Figure 4c uses an even broader range of T in averaging, and reveals an effect with no exact equivalent in Ramsey fringes for two-level systems. Figure 4c can be thought of algebraically or physically. In algebraic terms, the product of cosines in Eq. (31) will include both positive and negative numbers, and will therefore average to near zero if an extremely wide range of T is sampled. The exception to that is when Δ=±δ2; for that case, the last term in Eq. (31) is a cosine squared term, and will therefore never average to zero. In physical terms, Δ=±δ2 is where the carrier is resonant with one of the dipole-allowed transitions, as shown by Eqs. (4, 5). Hence, the peaks at Δ=±12 (in units where δ=1) in Fig. 4c show the allowed transition frequencies. This is an interesting shift—from identifying the central fringe at Δ=0, to identifying the two dipole-allowed resonances.

Figure 5a further illustrates how Eq. (31) can afford some simple understanding of population inversion. First, since the important cos(ΔT) term contains Δ and T only as a product, the graph shows basically hyperbolic contours, because the product is constant along hyperbolas. Second, Eq. (31) clearly reveals why the contours flip from black to white along horizontal bands at T=π and 3π. This is because the cos(ΔT) term causing the hyperbolas is multiplied by cos(δT2), which changes sign at T=π and 3π.

Comparing Figs. 5a, 5b shows that using Eqs. (18, 19) to get a good sense of inversion is justified even for nontrivial inversion. Figure 5a shows the actual inversion as a function of Δ and T, while Fig. 5b shows where one might have casually guessed inversion would be large. The guess in Fig. 5b is simply a plot of cos(Δ1T)+cos(Δ3T), chosen because that expression gives a crude map of where Eqs. (18, 19) are true. More precisely, cos(Δ1T)+cos(Δ3T) is contained in the middle term in Eq. (30), which reveals the same physics.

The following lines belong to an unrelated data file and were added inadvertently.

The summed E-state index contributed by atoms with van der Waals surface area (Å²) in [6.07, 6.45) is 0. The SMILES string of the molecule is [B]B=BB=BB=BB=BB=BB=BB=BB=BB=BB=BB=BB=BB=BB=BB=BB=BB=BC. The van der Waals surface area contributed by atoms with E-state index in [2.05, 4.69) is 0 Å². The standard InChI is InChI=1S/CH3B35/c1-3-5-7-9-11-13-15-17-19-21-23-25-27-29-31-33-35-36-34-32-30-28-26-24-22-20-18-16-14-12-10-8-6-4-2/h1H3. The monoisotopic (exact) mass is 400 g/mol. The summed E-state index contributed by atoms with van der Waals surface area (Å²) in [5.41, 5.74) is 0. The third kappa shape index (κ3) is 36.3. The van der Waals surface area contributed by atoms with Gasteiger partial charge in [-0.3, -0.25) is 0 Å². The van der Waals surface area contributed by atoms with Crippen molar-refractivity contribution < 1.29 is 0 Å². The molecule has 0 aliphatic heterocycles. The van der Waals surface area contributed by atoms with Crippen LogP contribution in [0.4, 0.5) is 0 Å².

5D. Longer Pulses

There is another way (besides averaging over T) to identify the central interference peak. Figure 6 illustrates this. The dashed curve in Fig. 6 is identical to the dashed curves in Fig. 4. The heavy solid curve in Fig. 6 shows the effect of increasing τ. There is no velocity averaging whatsoever in Fig. 6; rather, increasing τ simply gives the pulses a narrower bandwidth and identifies the central peak. The lighter solid curve in Fig. 6 shows that decay (γ0) has the expected effect of lowering the signal.

6. CONCLUSIONS

A pulse of sufficient bandwidth can drive both dipole-allowed transitions in a Λ system. Two optically-coherent pulses can cause quantum interference effects: the first pulse leaves the atom in a superposition state, and the effect of the second pulse depends critically on its phase relation with the already-excited system. This article demonstrates that such stimulated Raman–Ramsey quantum interference effects can be studied in a simplified manner—using a total of just two pulses of one carrier frequency, rather than using the traditional pump and Stokes fields in each interaction. The physics underlying the resulting quantum interference effects has been explored and illustrated in detail here using a straightforward semiclassical model.

ACKNOWLEDGMENTS

Drew University and Stevens Institute of Technology provided support for this research. I appreciate Marty Ligare, Robert Murawski, and Chris Search making insightful comments on a draft of this article. Paul Berman, Wally Buell, Dan Gauthier, A. “Kumar” Kumarakrishnan, Rainer Martini, Ron Walsworth, Ed Whittaker, and two reviewers also made very helpful suggestions.

 figure: Fig. 1

Fig. 1 “Resonant” frequency ωo is defined as the energy difference (in frequency units) measured from the upper level to midway between the lower levels. The detuning is Δωoω. The figure is drawn with Δ>0.

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 figure: Fig. 2

Fig. 2 (a) The two pulses are different parts of the same sinusoid. This could, for example, be obtained by pulsed amplification of a stable cw laser. (b) The second pulse is a time-delayed copy of the first pulse. Unless T is an integer multiple of the optical period, the second pulse will not be in phase with a mathematical continuation (shown dotted) of the first pulse. In both (a) and (b), τ is the duration of each pulse, and T is the time from the beginning of the first pulse to the beginning of the second pulse.

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 figure: Fig. 3